Towards a more balanced assessment of Ioseb Besarionis dze Jughashvili

Ioseb Besarionis dze Jughashvili, or Stalin as he is known, is so often the subject of either demonisation or veneration. The result is that few rigorous and balanced assessments can be found. Let us see if we can make a small beginning with the following.

Let me be clear, Stalin made plenty of mistakes, but was also responsible for at least two significant achievements.

The first was the collectivisation drive in the early 1930s. Collectivisation? Yes, since it was unfinished business from the revolution.

For the sake of the ‘civil’ war and the need to get the Soviet economy kicking, as well as come up with the bare modicum of grain needed to ward off the worst of the famines produced by the ‘civil’ war, Lenin relinquished his desire for collectivisation. So, when the NEP was winding down in the late 20s, Stalin issued an order in 1927 that collectivisation was to restart. Why? Grain production was falling short by about 20 million tons, needed to feed Russia itself, largely due to old peasant methods of agriculture that were becoming increasingly inefficient. However, the order was ignored and the shortages got worse, kulaks (rich peasants) began stockpiling grain and pushing up the prices, so the next year Stalin announced collectivisation would be enforced. In response, the peasants burned crops and barns and killed their animals. Stalin followed Lenin’s path for a short while, allowing small-hold production to continue. But in 1932 he lost patience and ordered full enforcement. By the end of the year, 67% of farms were collectivised, but peasants continued to burn crops and stockpile. Famine got worse in 1932-1933, so the Politburo got serious: kulaks were rounded up and – following the tried and true Russian method of more than two centuries – were sent off to populate (and perish in) Siberia. Meanwhile, by 1939, 99% of Russian farms were collectivised, modernised and were using machinery.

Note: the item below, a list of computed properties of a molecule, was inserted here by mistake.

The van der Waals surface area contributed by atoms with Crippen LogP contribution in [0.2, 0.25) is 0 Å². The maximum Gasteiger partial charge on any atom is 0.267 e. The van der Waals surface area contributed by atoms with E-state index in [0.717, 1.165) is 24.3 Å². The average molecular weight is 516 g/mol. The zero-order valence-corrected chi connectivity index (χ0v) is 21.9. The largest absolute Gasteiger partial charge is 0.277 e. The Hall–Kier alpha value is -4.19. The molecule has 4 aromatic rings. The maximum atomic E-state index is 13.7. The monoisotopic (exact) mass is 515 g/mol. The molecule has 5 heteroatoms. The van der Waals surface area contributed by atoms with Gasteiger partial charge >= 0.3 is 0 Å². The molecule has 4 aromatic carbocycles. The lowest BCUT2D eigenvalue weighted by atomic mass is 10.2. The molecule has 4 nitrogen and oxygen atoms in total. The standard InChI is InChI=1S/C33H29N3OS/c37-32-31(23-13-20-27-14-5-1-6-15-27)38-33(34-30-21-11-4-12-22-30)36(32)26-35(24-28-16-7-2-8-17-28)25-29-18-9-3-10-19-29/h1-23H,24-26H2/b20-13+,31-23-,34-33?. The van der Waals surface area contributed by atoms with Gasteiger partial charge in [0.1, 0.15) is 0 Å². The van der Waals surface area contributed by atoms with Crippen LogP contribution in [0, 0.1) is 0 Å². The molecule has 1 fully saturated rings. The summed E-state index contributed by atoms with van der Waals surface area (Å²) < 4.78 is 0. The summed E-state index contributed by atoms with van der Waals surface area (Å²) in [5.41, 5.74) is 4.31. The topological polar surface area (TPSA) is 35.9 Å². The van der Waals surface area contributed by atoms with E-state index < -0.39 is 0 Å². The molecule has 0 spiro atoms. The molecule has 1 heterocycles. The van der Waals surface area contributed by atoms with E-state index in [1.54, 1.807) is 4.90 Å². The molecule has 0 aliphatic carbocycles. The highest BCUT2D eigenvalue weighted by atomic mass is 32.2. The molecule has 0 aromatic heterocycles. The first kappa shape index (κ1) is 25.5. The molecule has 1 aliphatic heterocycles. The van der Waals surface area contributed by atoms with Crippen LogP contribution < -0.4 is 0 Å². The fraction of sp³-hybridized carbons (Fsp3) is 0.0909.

So was it a failure? Let’s look at the following statistics:

In 1928, 73 million tons of grain were produced.

In 1933, at the height of the struggle, 69 million tons  were grown.